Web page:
The world is at breaking point. The vast majority of us consume with reckless greed, thoughtlessness, or ignorance. We throw away everything and barely stop to think about what really matters. We prioritise monetary wealth over the health of ourselves, our society and the world we live in. So, what is this consumption doing to the world around us?
The oceans are full of fascinating life, from the much-loved bottlenose dolphin to the colourful sea slug to that which is waiting to be discovered and yet much of it has an uncertain future.
From plastic debris to overfishing, we are putting so many stresses on our oceans that they are at breaking point. Read on to discover some of the major problems that the seas face today.
By 2050 there will be more plastic than fish in the seas.
In 2016 alone, more than 20% of coral in the Great Barrier Reef died.
100% of sea turtles have been found to have plastic inside them.
Human related activity, such as agriculture and burning fossil fuels has increased the amount of greenhouse gases in the atmosphere at an alarming rate. This is causing our earth to warm and most of this energy is absorbed into the oceans. A warming ocean is disastrous for many ecosystems.
Dissolved carbon dioxide in the ocean forms carbonic acid, corroding the calcium carbonate shells of so many organisms that produce these as skeletons. Many coral reefs have already died because they cannot form the skeletons required to protect them. In 2016 alone, more than 20% of coral in the Great Barrier Reef died. We face losing some of the most precious and vital habitats on earth if we fail to act urgently. With polar ice melting alarmingly fast, soon wildlife as we know it will not be able to cope and future generations will never get the chance to interact with such a diverse range of species.
More than 80% of the world’s fish species are overfished. Destructive modern fishing practices and greed for profit with no thought into long-term sustainability have led to uncertainty as to whether the oceans can continue to sustain over 2 billion people that rely on them as their primary food source. Some fishing practices, such as trawling for prawns or other bottom-dwellers, destroy the whole seabed and have a scandalous ratio of bycatch, which is thrown back in the ocean, dead. These can never be sustainable or ethical ways of catching food and fish stocks worldwide have plummeted as a result.
Despite the massive progress in technology, since 1889, the amount of fish caught in UK waters has more than halved. Over half of the US’ examined fish stocks in 2010 were too rare for data to be reliable. Fishing boats are having to search farther and deeper for their once-plentiful catch, affecting ecosystems that were once thought to be well out of humankind’s reach. The length of hooked lines set out in the oceans every night is enough to wrap round the world five times over. Not only catching the desired fish, these lethal hooks are the death of albatrosses, turtles, sharks and even whales. Fishing practices have got to change rapidly to ensure future generations have access to this food source and it is up to consumers to demand this. (Callum Roberts)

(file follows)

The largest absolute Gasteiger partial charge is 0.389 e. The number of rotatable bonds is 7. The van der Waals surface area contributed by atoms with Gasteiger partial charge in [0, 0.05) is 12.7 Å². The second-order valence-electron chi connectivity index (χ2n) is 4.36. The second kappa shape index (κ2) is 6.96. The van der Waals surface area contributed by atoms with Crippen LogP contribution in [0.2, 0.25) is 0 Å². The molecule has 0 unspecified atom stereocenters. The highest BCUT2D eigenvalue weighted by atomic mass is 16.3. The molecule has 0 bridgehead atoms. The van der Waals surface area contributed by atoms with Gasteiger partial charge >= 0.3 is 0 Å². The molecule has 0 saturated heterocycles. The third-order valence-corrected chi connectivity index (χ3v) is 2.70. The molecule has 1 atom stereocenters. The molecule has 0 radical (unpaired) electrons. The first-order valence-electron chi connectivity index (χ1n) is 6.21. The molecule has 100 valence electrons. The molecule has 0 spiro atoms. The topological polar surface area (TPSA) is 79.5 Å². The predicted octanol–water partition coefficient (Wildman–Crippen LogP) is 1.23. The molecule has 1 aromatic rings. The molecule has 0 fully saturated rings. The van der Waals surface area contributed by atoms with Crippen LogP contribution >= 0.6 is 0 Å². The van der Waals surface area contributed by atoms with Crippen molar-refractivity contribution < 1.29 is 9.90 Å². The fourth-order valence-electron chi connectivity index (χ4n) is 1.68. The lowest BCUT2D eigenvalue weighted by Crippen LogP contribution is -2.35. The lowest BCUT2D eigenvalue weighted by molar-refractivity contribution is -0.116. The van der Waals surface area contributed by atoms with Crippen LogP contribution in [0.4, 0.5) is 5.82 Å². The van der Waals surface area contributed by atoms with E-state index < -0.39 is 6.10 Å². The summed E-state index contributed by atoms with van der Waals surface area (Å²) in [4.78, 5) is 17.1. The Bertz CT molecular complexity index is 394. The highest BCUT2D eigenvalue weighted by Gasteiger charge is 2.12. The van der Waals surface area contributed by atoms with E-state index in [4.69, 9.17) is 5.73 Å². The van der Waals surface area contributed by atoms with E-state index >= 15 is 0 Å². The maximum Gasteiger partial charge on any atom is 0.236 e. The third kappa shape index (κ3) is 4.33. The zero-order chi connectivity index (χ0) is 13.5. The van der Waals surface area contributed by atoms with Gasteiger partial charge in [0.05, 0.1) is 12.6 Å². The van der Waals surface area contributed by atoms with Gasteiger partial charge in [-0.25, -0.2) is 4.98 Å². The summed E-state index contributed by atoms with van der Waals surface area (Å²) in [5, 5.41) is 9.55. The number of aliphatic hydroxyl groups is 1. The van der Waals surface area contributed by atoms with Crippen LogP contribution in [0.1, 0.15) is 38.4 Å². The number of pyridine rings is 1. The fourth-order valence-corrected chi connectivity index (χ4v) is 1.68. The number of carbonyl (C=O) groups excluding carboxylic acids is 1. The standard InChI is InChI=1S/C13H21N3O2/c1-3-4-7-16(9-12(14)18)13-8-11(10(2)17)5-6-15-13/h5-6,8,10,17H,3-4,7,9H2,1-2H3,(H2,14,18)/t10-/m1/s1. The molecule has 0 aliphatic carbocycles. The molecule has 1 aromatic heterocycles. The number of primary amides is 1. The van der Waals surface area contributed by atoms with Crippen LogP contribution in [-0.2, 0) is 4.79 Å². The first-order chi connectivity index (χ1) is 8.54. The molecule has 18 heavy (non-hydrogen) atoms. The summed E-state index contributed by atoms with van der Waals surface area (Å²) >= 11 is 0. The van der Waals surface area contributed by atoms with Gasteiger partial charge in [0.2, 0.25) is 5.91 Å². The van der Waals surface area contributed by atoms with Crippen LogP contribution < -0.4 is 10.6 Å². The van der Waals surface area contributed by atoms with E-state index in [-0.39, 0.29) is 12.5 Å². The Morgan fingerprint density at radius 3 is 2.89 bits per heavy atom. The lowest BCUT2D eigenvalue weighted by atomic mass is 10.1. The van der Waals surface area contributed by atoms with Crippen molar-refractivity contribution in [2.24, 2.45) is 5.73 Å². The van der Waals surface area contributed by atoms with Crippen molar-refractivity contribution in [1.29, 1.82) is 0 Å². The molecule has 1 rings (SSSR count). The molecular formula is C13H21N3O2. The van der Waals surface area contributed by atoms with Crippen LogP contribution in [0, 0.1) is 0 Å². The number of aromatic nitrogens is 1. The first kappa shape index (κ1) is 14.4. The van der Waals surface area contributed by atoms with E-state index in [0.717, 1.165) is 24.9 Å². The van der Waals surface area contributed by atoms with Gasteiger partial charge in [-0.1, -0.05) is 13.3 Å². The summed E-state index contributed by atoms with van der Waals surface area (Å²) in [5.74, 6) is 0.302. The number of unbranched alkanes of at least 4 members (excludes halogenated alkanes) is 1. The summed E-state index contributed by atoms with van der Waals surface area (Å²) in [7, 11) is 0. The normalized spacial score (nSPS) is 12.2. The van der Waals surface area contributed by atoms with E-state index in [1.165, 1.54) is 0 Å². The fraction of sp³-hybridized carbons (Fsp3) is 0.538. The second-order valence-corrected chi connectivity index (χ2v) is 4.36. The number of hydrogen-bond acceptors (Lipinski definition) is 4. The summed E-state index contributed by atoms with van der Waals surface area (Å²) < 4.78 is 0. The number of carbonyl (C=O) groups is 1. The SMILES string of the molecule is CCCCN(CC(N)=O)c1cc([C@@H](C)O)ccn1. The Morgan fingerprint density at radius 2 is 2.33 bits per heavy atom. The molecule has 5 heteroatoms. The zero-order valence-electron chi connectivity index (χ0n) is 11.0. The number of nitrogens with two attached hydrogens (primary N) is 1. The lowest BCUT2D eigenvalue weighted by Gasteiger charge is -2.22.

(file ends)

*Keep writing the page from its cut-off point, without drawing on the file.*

This fishing net was once drifting about in the open ocean, along with millions of others, sometimes miles long, which float abandoned in the seas. These nets pose snares to many already endangered marine creatures; sharks, turtles, whales, dolphins and seabirds are commonly entangled and then die of injury, drowning or starvation.
Termed ghost nets, this type of lethal pollution is becoming more widely recognised and considered a serious issue by many scientists. Once lost, the gear can ghost fish indefinitely as it does not biodegrade, with some nets recorded ghost fishing after 20 years. The fishing industry is growing and therefore the amount of gear discarded or lost in the ocean is increasing too. It is estimated that there are around 85000 lobster and crab ghost pots alone in the Florida Keys Marine Sanctuary and more data is required for a better idea of the impact of ghost nets worldwide. In the North Pacific alone, it is estimated that over 7000km of gillnet is lost every single year. Images of struggling seals or dead sharks entangled in such nets are becoming too common and with all the other dangers in the ocean, this is one too many. (NOAA)
Plastic is clogging our oceans. It has been found in the deepest, most remote places, along coastlines and in huge floating soups in every ocean. It is estimated that around 12 million tons of plastic enter the ocean each year and that by 2050, there will be more plastic than fish in the seas. Once in the ocean, plastic is eaten by marine animals, who can then die of starvation. Bigger plastics are broken down over time into tiny fragments called microplastics.
These contain numerous toxic chemicals which work their way up the food chain and often cause fatal harm in the top predators- dolphins, seabirds and potentially us. Last time you ate fish and chips, sea salt or seafood you were more than likely eating microplastics. 100% of sea turtles have been found to have plastic inside them and for an already endangered species, this is disastrous. We have turned the home of millions of beautiful, innocent animals into a dumping ground for our waste. It is no longer possible to walk along a beach without spotting fragments of plastic hidden in the shingle. This is devastating.
Caring for the oceans is our responsibility and our duty to future generations. It is time to turn the tide on plastic pollution.
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